Friday, February 18, 2011

156 Pages

This week I received my copy of The Hummingbird Review. I had awaited this particular edition—Volume 2, No. 1—with what can only be described as childish impatience. Now, at long last, the unremarkable manila envelope was waiting in my mailbox. Recognizing the return address, I tore into the pouch as though it were the only thing standing between me and a tray of freshly baked cookies. I took a deep breath and slid the eagerly anticipated journal into my palm.

It was smaller than I expected. But thicker. There are a lot of words in there, I realized. And about 1500 of them are mine.

As of this writing, the issue of THR containing my story, Dolphinarium, is #160,658 on Amazon. Of course, I am not concerned with such matters, which is why I scoured the Internet in an effort to determine exactly how many sales that figure represents. I was impressed to learn, according to one source, that I can reasonably estimate that at least ten copies of this rare and precious paperback are flying off the shelves each and every week.

Meanwhile, as literally dozens of books make their way into the hands of discerning, highly educated, and extremely attractive readers, I have begun the rich journey through the volume that ended up in my mailbox. My little story is swaddled in 156 pages of incredible prose, poetry, and journalism—and I am determined to read each entry, seriatim, from page one onward.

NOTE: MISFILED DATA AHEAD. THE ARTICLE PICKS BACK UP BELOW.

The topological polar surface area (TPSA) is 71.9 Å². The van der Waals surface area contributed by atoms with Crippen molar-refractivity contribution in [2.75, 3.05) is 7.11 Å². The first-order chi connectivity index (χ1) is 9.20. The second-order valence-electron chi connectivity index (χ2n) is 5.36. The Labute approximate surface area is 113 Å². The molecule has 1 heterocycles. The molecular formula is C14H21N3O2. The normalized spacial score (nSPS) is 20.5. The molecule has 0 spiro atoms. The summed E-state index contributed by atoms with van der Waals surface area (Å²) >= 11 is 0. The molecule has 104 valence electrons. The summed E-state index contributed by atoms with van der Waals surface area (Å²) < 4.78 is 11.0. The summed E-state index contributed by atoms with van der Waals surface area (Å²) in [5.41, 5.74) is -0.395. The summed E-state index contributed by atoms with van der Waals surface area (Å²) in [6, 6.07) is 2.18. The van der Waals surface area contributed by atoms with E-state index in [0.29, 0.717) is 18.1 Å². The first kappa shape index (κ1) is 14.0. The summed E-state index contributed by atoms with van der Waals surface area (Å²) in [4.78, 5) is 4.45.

Did you ever eat at one of those restaurants famous for its chocolate souffle, the kind you have to order with your dinner because it takes so long to prepare? I don't care how good the dinner is—how flavorful the soup, how succulent the chicken, how crispy the fries—a little bit of your mind is just marking time until dessert.

Dolphinarium begins on page 150. In case you were wondering.

You should buy The Hummingbird Review. No, really: it's only twelve bucks. And while I'm very proud of Dolphinarium, I can assure you that you'll find that the other 151 pages are filled with memorable characters, revealing portraits, and moving verse at least as deserving of your thoughtful attention.

But if you want to start with the souffle, I'll understand.


  1. There was no "charming" check box up there, so I couldn't add it. I'm really stoked for you. I never realized it would be on amazon for distribution! Watch those ranking numbers shrink! Number 1, here you come!

  2. Thanks Melanie!

    I'll totally have to add the "charming" box. Also the "not as funny as you think you are" box, which seems to be a pretty commonly held view of my work.

  3. I've never considered myself a dessert person, but when it comes to THR, I'll definitely be blowing off the savory and diving straight into the sweet. Can't wait to see Dolphinarium in print! Way to go, Scott--serious congrats!

  4. woohooo Scott! Congratulations. I didn't realize you submitted to the Hummingbird review.

  5. Thank you, Michelle and Kristi!

    I just noticed that the price has dropped on Amazon to about $7, so tell your friends! :)

  6. ...and Michelle, I still love you, even if you're not "a dessert person". In fact, I'll love you even more, because you'll probably share your desserts with me.

  7. Opus appears in
    Literary Journal.
    Well deserved KUDOS.

  8. Mary, that was so awesome that I hereby decree that all comments posted henceforth should be in the form of haiku.

    Alternatively, iambic pentameter will be acceptable.